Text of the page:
Short-Term Contracts as a Monitoring Device

38 Pages Posted: 2 Jul 2004

See all articles by Patrick Rey

Patrick Rey

Toulouse School of Economics; Centre for Economic Policy Research (CEPR)

Joseph E. Stiglitz

Columbia Business School - Finance and Economics; National Bureau of Economic Research (NBER)

Date Written: October 1993

Abstract

This paper focuses on two separate problems. The first is that frequently, the most profitable use of funds involves long-term investments, which militiates for long-term debt contracts. The second problem is to monitor the investor's use of funds, as exemplified by the U.S. S&L saga, and we argue that short-term debt provides investors, who can withdraw their funds, with a real threat over firms. We show that short-term investors have both desirable incentives to exert control and invest in monitoring, and that this monitoring concern provides an explanation of the often lamented disparity between the maturity of banks' assets and liabilities. We also explore in detail the trade-off between long-term and short-term debt, including the possibility of multiple contracts and of priority rules.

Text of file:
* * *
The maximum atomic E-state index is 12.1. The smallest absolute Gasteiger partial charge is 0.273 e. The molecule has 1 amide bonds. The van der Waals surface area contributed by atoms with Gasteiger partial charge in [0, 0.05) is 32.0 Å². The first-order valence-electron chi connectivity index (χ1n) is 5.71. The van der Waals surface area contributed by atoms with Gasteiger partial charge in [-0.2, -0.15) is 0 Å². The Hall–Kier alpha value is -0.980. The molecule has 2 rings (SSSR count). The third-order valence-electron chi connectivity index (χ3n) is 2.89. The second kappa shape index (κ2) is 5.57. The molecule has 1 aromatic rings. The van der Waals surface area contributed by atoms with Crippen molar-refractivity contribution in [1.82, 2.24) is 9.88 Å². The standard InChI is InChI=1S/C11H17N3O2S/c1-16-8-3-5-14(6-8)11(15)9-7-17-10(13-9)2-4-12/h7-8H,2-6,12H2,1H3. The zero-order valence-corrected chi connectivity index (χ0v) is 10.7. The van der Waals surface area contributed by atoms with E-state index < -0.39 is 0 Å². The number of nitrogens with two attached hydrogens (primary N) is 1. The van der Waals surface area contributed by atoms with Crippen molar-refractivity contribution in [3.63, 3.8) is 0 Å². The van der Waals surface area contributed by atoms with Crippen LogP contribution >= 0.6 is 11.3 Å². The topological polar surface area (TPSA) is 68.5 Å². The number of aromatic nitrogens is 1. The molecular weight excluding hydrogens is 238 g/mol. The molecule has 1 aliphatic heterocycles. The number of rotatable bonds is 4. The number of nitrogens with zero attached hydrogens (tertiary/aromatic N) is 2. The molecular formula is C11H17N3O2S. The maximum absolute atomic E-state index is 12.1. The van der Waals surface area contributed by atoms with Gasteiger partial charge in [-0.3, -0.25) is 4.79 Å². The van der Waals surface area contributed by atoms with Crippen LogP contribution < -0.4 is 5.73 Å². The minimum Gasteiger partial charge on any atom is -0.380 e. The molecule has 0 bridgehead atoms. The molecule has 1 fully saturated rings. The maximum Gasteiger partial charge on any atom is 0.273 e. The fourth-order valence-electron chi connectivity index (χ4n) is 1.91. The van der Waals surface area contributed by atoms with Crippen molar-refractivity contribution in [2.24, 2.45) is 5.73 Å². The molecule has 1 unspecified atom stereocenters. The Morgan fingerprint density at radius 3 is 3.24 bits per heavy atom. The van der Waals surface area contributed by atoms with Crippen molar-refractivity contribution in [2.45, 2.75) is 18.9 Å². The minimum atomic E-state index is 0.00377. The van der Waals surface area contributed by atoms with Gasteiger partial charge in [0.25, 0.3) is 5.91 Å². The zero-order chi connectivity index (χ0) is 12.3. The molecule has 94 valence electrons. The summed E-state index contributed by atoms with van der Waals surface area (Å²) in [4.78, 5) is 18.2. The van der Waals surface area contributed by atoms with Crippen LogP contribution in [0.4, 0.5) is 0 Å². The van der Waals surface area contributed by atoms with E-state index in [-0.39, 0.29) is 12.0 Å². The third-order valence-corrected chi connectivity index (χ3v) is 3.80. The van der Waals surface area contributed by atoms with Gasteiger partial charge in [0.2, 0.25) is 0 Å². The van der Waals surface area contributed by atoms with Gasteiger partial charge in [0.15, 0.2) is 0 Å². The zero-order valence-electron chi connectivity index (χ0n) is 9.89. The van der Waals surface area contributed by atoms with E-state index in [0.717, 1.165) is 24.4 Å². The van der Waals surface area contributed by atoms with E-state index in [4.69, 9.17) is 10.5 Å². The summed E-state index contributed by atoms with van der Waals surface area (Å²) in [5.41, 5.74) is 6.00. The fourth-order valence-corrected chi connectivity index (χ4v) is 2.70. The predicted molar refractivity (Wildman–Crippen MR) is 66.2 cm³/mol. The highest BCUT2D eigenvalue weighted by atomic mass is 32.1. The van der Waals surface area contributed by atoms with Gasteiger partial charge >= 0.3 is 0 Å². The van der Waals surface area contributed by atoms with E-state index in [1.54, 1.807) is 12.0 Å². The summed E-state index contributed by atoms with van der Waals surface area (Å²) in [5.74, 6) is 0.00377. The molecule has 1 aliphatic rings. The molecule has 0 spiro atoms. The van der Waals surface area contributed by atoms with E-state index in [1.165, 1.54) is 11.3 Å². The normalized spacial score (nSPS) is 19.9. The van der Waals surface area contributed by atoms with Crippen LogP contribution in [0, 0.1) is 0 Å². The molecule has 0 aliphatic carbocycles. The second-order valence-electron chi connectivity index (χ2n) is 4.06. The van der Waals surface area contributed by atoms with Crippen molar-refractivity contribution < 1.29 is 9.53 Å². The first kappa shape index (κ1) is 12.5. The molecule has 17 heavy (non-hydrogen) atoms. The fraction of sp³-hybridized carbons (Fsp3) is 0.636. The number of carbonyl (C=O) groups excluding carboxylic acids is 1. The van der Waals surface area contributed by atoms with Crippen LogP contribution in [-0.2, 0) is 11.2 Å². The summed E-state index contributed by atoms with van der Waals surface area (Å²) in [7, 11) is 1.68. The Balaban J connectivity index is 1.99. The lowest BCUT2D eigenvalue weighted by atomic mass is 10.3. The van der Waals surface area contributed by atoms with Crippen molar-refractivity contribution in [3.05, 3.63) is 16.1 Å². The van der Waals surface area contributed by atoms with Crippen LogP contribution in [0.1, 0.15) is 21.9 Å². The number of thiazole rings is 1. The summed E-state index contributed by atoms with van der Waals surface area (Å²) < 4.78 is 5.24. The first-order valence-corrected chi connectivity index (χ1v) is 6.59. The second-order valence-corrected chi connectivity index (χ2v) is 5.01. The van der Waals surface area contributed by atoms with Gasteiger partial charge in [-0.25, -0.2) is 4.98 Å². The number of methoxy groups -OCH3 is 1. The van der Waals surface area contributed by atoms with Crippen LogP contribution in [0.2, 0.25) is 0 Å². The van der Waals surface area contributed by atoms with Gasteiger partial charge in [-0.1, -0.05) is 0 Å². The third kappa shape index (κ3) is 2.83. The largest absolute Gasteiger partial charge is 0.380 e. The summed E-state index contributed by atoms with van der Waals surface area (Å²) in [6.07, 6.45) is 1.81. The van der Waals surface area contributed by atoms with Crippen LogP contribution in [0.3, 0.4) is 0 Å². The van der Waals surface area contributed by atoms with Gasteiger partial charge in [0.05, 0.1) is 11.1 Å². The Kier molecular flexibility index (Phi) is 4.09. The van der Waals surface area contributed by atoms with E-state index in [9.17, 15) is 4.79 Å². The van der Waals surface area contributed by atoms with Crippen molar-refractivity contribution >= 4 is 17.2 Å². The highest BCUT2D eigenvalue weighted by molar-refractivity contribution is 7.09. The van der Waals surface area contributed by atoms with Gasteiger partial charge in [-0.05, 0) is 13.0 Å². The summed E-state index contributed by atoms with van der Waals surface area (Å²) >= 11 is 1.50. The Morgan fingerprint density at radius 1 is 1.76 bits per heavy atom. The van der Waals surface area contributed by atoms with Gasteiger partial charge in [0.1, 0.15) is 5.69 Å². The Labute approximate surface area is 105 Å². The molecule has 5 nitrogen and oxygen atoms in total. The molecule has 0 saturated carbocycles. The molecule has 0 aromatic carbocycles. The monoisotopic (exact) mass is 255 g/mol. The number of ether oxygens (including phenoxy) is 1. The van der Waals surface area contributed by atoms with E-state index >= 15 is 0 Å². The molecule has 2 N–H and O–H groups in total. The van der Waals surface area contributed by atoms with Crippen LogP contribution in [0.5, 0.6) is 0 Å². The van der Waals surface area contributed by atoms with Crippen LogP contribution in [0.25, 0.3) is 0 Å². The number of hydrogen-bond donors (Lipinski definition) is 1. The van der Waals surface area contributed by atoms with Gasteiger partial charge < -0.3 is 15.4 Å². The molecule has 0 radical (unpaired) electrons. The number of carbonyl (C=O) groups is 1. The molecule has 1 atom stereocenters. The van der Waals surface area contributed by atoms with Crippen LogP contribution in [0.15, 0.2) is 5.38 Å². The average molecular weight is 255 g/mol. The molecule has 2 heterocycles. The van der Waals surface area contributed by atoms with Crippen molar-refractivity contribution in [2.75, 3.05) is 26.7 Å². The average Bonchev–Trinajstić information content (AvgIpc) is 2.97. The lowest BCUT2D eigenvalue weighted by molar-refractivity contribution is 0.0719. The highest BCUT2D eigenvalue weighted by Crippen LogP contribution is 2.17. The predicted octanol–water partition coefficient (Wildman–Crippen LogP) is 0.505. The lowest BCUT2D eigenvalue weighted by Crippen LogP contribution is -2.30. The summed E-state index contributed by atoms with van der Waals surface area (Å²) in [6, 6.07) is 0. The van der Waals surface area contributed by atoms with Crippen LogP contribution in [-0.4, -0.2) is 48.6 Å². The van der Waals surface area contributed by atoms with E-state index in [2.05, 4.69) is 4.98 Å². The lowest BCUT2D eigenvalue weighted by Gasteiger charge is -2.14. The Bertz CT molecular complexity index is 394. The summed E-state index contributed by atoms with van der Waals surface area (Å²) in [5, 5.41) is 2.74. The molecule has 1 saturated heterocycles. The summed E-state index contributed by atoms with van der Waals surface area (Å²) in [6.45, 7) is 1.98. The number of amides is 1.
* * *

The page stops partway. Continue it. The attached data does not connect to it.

Suggested Citation

Rey, Patrick and Stiglitz, Joseph E., Short-Term Contracts as a Monitoring Device (October 1993). NBER Working Paper No. w4514. Available at SSRN: https://ssrn.com/abstract=453814

Patrick Rey

Toulouse School of Economics ( email )

2 Rue du Doyen-Gabriel-Marty
Toulouse, 31042
France

Centre for Economic Policy Research (CEPR)

London
United Kingdom

Joseph E. Stiglitz (Contact Author)

Columbia Business School - Finance and Economics ( email )

3022 Broadway
814 Uris Hall
New York, NY 10027
United States
(212) 854-0671 (Phone)
(212) 662-8474 (Fax)

HOME PAGE: http://www.josephstiglitz.com

National Bureau of Economic Research (NBER) ( email )

1050 Massachusetts Avenue
Cambridge, MA 02138
United States

Register to save articles to
your library

Register

Paper statistics

Downloads
38
Abstract Views
817
PlumX Metrics